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Under such auspices, an expedition of Pocahontas still proved herself the unusual magnitude might have been guardian angel of the unruly colonists; expected; and nine vessels, under the and, “under God," as Smith declared command of Newport, containing more in a letter to the queen of James I., than five hundred emigrants, were soon " the instrument for preserving them on their way out. The prosperity of from death, famine, and utter confusion. Virginia seemed placed at length be- When her father," he observes, “with yond the reach of danger. An un- policy sought to surprise me, having foreseen accident interrupted their san- but eighteen men with me, the dark guine expectations; a violent storm night could not affright her from com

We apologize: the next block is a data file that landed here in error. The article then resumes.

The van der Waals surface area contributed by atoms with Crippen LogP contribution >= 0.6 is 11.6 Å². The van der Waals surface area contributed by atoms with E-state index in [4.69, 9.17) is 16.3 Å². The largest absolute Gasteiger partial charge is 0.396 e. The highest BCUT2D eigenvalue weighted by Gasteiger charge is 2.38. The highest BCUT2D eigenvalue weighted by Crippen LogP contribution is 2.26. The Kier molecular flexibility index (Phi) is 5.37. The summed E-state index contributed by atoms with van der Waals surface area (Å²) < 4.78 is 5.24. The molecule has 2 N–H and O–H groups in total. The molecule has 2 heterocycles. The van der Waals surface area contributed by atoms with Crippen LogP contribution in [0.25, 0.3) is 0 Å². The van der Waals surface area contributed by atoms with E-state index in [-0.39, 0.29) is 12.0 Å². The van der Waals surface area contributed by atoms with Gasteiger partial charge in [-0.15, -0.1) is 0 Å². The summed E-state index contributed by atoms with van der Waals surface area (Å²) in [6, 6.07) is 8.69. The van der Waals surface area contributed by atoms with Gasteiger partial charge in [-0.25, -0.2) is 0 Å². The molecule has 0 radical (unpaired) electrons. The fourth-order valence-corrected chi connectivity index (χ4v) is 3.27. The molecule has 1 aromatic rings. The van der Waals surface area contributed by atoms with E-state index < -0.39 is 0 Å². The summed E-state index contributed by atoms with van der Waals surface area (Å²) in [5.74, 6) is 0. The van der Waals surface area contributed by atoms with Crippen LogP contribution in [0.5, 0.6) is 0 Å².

the vessel on board of which ing through the irksome woods, and were Gates, Somers, and Newport, was with watery eyes gave me intelligence, separated from the rest, and after a with her best advice, to escape his narrow escape from foundering, was fury, which, had he known, he had stranded on the coast of the Bermudas, surely slain her.” While disunion thus but without loss of life. The rest of exposed the settlers to Indian treachthe ships, with the exception of one ery, the want of concerted industry, small ketch, succeeded in reaching and the rapid consumption of their Jamestown in safety.